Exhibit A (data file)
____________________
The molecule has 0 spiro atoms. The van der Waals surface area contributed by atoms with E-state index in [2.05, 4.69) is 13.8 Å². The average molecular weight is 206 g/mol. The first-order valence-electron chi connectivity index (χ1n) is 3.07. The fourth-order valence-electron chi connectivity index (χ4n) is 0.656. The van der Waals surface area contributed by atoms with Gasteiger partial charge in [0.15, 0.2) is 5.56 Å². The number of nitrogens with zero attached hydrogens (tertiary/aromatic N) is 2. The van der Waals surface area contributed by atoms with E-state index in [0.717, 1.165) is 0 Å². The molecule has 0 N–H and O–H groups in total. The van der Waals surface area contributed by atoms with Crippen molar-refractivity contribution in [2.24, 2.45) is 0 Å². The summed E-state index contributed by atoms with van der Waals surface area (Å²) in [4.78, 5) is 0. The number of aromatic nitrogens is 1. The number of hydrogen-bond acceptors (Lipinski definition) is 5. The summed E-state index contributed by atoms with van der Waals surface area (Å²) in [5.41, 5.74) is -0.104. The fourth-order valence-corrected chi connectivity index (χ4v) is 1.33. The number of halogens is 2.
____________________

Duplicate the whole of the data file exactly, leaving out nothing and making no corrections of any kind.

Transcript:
The molecule has 0 spiro atoms. The van der Waals surface area contributed by atoms with E-state index in [2.05, 4.69) is 13.8 Å². The average molecular weight is 206 g/mol. The first-order valence-electron chi connectivity index (χ1n) is 3.07. The fourth-order valence-electron chi connectivity index (χ4n) is 0.656. The van der Waals surface area contributed by atoms with Gasteiger partial charge in [0.15, 0.2) is 5.56 Å². The number of nitrogens with zero attached hydrogens (tertiary/aromatic N) is 2. The van der Waals surface area contributed by atoms with E-state index in [0.717, 1.165) is 0 Å². The molecule has 0 N–H and O–H groups in total. The van der Waals surface area contributed by atoms with Crippen molar-refractivity contribution in [2.24, 2.45) is 0 Å². The summed E-state index contributed by atoms with van der Waals surface area (Å²) in [4.78, 5) is 0. The number of aromatic nitrogens is 1. The number of hydrogen-bond acceptors (Lipinski definition) is 5. The summed E-state index contributed by atoms with van der Waals surface area (Å²) in [5.41, 5.74) is -0.104. The fourth-order valence-corrected chi connectivity index (χ4v) is 1.33. The number of halogens is 2.